A Global Perspective
A Global Perspective
This book seeks to understand the political, social, economic, and cultural dynamic that is created by the expansion of mining into Indigenous territories. Ciaran O'Faircheallaigh explores the interactions between Indigenous people and mining, the opportunities it might offer, and the role that governments play in shaping the relationship.
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Indigenous peoples have occupied their territories for thousands of years, territories that are increasingly being mined by an industry applying the most modern extractive, marketing, and transport technologies on a scale that can be difficult to comprehend. Mining reshapes landscapes, literally moving mountains and diverting rivers; the Indigenous owners of these landscapes often believe them to have been originally shaped by ancestor beings who still reside at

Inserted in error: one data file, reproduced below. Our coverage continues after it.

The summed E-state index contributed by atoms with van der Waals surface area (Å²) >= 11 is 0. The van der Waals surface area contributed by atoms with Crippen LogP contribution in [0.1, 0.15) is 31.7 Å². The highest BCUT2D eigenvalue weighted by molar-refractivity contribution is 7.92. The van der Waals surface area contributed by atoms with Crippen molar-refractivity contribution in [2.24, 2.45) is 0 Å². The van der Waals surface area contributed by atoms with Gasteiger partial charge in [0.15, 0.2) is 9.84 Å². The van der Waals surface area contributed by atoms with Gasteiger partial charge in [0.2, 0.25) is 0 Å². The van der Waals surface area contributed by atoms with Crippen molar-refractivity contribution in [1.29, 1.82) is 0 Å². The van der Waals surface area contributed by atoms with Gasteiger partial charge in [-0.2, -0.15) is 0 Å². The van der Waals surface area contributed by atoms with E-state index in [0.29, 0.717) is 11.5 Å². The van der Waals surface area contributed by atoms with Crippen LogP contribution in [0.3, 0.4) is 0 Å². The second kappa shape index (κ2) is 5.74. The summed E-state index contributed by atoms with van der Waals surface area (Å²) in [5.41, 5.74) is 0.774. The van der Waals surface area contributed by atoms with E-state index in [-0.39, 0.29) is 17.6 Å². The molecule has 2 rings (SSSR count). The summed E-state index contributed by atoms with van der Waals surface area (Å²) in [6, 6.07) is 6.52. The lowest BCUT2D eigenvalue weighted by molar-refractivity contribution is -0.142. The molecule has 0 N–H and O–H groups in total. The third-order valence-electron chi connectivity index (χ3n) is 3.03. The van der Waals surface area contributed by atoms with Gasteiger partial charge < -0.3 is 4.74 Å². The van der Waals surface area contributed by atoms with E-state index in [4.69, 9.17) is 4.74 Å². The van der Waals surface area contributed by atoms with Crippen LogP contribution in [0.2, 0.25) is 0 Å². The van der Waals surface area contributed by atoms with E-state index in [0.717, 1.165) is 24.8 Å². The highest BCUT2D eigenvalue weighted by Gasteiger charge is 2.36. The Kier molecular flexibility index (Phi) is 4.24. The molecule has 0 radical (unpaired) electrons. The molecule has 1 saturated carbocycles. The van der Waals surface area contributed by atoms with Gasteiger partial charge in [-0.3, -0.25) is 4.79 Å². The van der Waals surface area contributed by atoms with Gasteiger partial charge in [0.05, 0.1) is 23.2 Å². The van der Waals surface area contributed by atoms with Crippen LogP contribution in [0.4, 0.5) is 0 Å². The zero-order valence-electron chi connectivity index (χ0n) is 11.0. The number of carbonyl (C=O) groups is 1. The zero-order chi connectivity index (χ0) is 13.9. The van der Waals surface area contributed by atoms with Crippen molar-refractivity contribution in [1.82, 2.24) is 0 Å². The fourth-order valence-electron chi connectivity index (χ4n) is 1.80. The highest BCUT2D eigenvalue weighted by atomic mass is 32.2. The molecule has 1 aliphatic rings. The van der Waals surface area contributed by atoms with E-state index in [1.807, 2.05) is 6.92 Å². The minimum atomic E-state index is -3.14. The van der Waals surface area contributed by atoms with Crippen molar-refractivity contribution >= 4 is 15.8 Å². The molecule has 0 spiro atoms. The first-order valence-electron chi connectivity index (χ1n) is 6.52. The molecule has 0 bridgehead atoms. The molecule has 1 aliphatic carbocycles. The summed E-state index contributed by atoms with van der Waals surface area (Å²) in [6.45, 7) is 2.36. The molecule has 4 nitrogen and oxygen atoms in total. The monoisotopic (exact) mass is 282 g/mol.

This book seeks to understand the political, social, economic, and cultural dynamic that is created by the relentless expansion of mining into Indigenous territories. Contributing to such an understanding involves a task of global significance: Indigenous peoples embody a large part of the world's linguistic and cultural diversity; their lands cover an estimated 25 per cent of the world's land surface, intersect with about 40 per cent of all ecologically intact landscapes, and contain a large
proportion of the world's mineral resources. Must interaction between Indigenous peoples and mining involve the destruction of Indigenous peoples, territories, and cultures? Can the remarkable resilience that has allowed Indigenous peoples to survive for millennia enable them not only to survive, but
to capitalize on the development opportunities offered by mining? What role are governments, international organizations, and civil society playing in shaping relations between mining and Indigenous peoples? Ciaran O'Faircheallaigh addresses these and other questions by drawing on his own 30 years of experience working with Indigenous communities as they deal with mining projects, and on the experiences of Indigenous peoples in some 15 countries from different regions of the globe.